Europe

German business optimism down only a bit after Brexit vote

  • Germany's Federal Minister of Finance Wolfgang Schauble speaks on stage at the High-level Tax Symposium held in Chengdu in Southwestern China's Sichuan province, Saturday, July 23, 2016. Finance ministers and Central Bank governors of the 20 most developed economies are to meet in the southwestern city of Chengdu ahead of a G20 leaders meeting in September hosted by China. (AP Photo/Ng Han Guan, Pool)

    Germany's Federal Minister of Finance Wolfgang Schauble speaks on stage at the High-level Tax Symposium held in Chengdu in Southwestern China's Sichuan province, Saturday, July 23, 2016. Finance ministers and Central Bank governors of the 20 most developed economies are to meet in the southwestern city of Chengdu ahead of a G20 leaders meeting in September hosted by China. (AP Photo/Ng Han Guan, Pool)  (The Associated Press)

  • Britain's Chancellor of the Exchequer Philip Hammond, right, chats with Germany's Federal Minister of Finance Wolfgang Schauble before a private lunch on the sidelines of the G20 High-level Tax Symposium held in Chengdu in Southwestern China's Sichuan province, Saturday, July 23, 2016. Finance ministers and Central Bank governors of the 20 most developed economies are to meet in the southwestern city of Chengdu ahead of a G20 leaders meeting in September hosted by China. (AP Photo/Ng Han Guan, Pool)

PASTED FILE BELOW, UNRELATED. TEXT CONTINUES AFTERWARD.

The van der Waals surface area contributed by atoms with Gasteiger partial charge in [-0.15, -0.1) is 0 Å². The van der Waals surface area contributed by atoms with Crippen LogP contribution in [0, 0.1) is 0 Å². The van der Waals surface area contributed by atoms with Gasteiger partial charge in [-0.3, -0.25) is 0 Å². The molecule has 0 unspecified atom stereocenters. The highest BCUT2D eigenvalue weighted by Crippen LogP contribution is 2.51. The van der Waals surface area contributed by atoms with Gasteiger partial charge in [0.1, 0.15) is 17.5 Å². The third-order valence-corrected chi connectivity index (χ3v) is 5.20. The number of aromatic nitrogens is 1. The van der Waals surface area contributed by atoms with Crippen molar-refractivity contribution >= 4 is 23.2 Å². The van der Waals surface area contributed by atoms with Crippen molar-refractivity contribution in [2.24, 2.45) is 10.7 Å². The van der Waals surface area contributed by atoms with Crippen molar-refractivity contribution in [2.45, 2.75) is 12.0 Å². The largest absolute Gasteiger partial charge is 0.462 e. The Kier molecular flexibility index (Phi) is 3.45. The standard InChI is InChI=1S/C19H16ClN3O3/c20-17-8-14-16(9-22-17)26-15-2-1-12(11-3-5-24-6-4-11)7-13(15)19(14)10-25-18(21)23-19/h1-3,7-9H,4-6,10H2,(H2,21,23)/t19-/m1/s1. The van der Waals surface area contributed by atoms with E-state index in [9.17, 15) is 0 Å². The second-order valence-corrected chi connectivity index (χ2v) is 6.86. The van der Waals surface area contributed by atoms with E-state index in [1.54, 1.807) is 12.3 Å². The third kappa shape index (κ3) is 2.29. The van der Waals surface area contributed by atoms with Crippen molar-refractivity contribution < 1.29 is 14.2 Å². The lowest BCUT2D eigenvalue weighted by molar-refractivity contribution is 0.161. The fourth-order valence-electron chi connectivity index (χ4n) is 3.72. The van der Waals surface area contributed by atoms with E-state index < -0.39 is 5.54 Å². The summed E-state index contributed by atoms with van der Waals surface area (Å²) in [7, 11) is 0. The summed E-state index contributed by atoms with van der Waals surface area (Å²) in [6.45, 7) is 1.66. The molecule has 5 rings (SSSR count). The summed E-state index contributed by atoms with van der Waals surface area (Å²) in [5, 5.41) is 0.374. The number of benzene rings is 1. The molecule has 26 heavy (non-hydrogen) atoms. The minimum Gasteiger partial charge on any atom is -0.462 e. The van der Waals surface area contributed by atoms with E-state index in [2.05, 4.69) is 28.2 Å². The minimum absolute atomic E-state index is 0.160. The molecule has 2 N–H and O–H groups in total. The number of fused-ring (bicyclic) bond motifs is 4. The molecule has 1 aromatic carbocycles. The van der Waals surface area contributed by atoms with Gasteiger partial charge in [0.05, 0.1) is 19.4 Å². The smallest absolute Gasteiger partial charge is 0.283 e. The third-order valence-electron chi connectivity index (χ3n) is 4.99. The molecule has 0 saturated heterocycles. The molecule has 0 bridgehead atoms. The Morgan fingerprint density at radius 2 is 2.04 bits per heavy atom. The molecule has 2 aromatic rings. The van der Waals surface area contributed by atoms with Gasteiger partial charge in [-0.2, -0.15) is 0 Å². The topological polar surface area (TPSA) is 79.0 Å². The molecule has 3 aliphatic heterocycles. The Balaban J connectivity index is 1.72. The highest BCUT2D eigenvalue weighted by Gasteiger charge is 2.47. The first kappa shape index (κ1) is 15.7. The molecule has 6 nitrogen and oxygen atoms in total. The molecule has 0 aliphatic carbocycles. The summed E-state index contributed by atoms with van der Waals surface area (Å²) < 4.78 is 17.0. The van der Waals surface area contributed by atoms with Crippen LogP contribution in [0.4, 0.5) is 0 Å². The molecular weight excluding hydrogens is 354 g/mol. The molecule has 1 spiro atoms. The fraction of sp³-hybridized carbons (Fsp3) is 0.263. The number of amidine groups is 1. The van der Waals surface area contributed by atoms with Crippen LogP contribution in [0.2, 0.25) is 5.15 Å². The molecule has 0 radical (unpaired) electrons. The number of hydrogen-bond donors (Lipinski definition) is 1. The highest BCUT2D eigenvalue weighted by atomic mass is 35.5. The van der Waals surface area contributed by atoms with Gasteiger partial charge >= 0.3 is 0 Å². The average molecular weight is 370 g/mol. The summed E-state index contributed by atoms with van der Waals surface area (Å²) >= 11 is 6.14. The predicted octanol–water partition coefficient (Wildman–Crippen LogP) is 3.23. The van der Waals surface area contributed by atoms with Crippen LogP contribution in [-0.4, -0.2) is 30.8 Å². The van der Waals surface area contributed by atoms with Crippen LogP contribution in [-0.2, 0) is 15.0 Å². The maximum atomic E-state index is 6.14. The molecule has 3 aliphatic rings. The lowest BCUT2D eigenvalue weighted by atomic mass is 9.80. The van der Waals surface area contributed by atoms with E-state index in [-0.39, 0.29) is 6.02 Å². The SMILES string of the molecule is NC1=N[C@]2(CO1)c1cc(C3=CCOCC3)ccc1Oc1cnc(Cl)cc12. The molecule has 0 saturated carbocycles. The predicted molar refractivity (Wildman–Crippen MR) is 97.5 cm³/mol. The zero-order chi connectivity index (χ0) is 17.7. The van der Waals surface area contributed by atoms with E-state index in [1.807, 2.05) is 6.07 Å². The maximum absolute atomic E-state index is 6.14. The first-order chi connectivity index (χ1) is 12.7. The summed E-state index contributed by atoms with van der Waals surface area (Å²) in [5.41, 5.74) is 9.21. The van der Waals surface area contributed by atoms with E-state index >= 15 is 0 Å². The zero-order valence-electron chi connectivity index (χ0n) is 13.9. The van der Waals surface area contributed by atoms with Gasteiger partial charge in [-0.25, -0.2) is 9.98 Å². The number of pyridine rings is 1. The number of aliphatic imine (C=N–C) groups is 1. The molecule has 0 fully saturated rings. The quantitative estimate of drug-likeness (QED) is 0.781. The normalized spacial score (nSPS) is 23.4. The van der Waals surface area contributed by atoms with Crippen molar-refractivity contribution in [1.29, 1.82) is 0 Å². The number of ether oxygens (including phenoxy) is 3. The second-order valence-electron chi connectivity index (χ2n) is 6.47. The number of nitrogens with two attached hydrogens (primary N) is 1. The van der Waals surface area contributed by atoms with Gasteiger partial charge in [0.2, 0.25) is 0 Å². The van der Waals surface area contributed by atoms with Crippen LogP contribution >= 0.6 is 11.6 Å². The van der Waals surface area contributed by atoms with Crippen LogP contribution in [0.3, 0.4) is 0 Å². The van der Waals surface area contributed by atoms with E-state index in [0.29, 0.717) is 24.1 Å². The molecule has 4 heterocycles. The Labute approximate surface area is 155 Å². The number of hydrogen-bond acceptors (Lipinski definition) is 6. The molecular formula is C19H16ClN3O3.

Britain's Chancellor of the Exchequer Philip Hammond, right, chats with Germany's Federal Minister of Finance Wolfgang Schauble before a private lunch on the sidelines of the G20 High-level Tax Symposium held in Chengdu in Southwestern China's Sichuan province, Saturday, July 23, 2016. Finance ministers and Central Bank governors of the 20 most developed economies are to meet in the southwestern city of Chengdu ahead of a G20 leaders meeting in September hosted by China. (AP Photo/Ng Han Guan, Pool)  (The Associated Press)

A closely watched index of German business optimism declined only slightly in July following Britain's vote to leave the European Union.

The Ifo institute's business climate index published Monday sunk to 108.3 points from 108.7 in June. The index combines the views of business executives on how things are now and on how they see the coming months.

Market analysts had expected a sharper decline in the mood in Europe's biggest economy.

Carsten Brzeski, chief economist at ING-DiBa in Frankfurt, said "German businesses do not seem to be extremely shocked by the British Brexit vote."

He noted that a sharper reaction might follow in the coming months, though, and "it is in our view too early to regard the Brexit-vote as a non-event for economic sentiment in Germany."